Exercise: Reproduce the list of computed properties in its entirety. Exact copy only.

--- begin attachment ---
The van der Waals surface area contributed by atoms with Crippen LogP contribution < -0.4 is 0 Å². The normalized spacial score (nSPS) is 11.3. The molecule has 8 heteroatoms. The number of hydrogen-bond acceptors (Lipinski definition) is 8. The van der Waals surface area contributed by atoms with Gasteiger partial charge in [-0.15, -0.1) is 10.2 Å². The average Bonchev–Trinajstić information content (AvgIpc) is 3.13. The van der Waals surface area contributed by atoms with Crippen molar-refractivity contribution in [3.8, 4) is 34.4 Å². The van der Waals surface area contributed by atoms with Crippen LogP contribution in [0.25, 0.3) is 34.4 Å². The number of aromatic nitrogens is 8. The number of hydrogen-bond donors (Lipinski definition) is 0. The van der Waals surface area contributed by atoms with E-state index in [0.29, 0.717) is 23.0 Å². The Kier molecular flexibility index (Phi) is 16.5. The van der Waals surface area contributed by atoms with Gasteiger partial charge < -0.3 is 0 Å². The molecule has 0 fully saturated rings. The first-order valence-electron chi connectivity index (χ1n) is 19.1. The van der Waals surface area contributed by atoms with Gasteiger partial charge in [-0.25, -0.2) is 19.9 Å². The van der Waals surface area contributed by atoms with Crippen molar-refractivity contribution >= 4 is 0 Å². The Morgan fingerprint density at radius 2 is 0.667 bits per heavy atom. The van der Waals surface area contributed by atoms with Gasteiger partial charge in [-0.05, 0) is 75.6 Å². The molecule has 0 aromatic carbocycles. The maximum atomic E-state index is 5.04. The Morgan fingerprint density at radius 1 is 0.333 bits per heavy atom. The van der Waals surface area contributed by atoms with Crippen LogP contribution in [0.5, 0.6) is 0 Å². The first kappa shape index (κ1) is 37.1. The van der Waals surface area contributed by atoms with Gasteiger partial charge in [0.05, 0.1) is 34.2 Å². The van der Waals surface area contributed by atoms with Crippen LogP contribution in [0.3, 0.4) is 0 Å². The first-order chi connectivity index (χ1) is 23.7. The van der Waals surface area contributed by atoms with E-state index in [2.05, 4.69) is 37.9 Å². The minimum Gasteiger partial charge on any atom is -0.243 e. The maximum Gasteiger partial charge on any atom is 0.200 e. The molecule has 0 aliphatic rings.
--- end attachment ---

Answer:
The van der Waals surface area contributed by atoms with Crippen LogP contribution < -0.4 is 0 Å². The normalized spacial score (nSPS) is 11.3. The molecule has 8 heteroatoms. The number of hydrogen-bond acceptors (Lipinski definition) is 8. The van der Waals surface area contributed by atoms with Gasteiger partial charge in [-0.15, -0.1) is 10.2 Å². The average Bonchev–Trinajstić information content (AvgIpc) is 3.13. The van der Waals surface area contributed by atoms with Crippen molar-refractivity contribution in [3.8, 4) is 34.4 Å². The van der Waals surface area contributed by atoms with Crippen LogP contribution in [0.25, 0.3) is 34.4 Å². The number of aromatic nitrogens is 8. The number of hydrogen-bond donors (Lipinski definition) is 0. The van der Waals surface area contributed by atoms with E-state index in [0.29, 0.717) is 23.0 Å². The Kier molecular flexibility index (Phi) is 16.5. The van der Waals surface area contributed by atoms with Gasteiger partial charge < -0.3 is 0 Å². The molecule has 0 fully saturated rings. The first-order valence-electron chi connectivity index (χ1n) is 19.1. The van der Waals surface area contributed by atoms with Gasteiger partial charge in [-0.25, -0.2) is 19.9 Å². The van der Waals surface area contributed by atoms with Crippen molar-refractivity contribution >= 4 is 0 Å². The Morgan fingerprint density at radius 2 is 0.667 bits per heavy atom. The van der Waals surface area contributed by atoms with Gasteiger partial charge in [-0.05, 0) is 75.6 Å². The molecule has 0 aromatic carbocycles. The maximum atomic E-state index is 5.04. The Morgan fingerprint density at radius 1 is 0.333 bits per heavy atom. The van der Waals surface area contributed by atoms with Crippen LogP contribution in [0.5, 0.6) is 0 Å². The first kappa shape index (κ1) is 37.1. The van der Waals surface area contributed by atoms with Gasteiger partial charge in [0.05, 0.1) is 34.2 Å². The van der Waals surface area contributed by atoms with Crippen LogP contribution in [0.3, 0.4) is 0 Å². The first-order chi connectivity index (χ1) is 23.7. The van der Waals surface area contributed by atoms with E-state index in [2.05, 4.69) is 37.9 Å². The minimum Gasteiger partial charge on any atom is -0.243 e. The maximum Gasteiger partial charge on any atom is 0.200 e. The molecule has 0 aliphatic rings.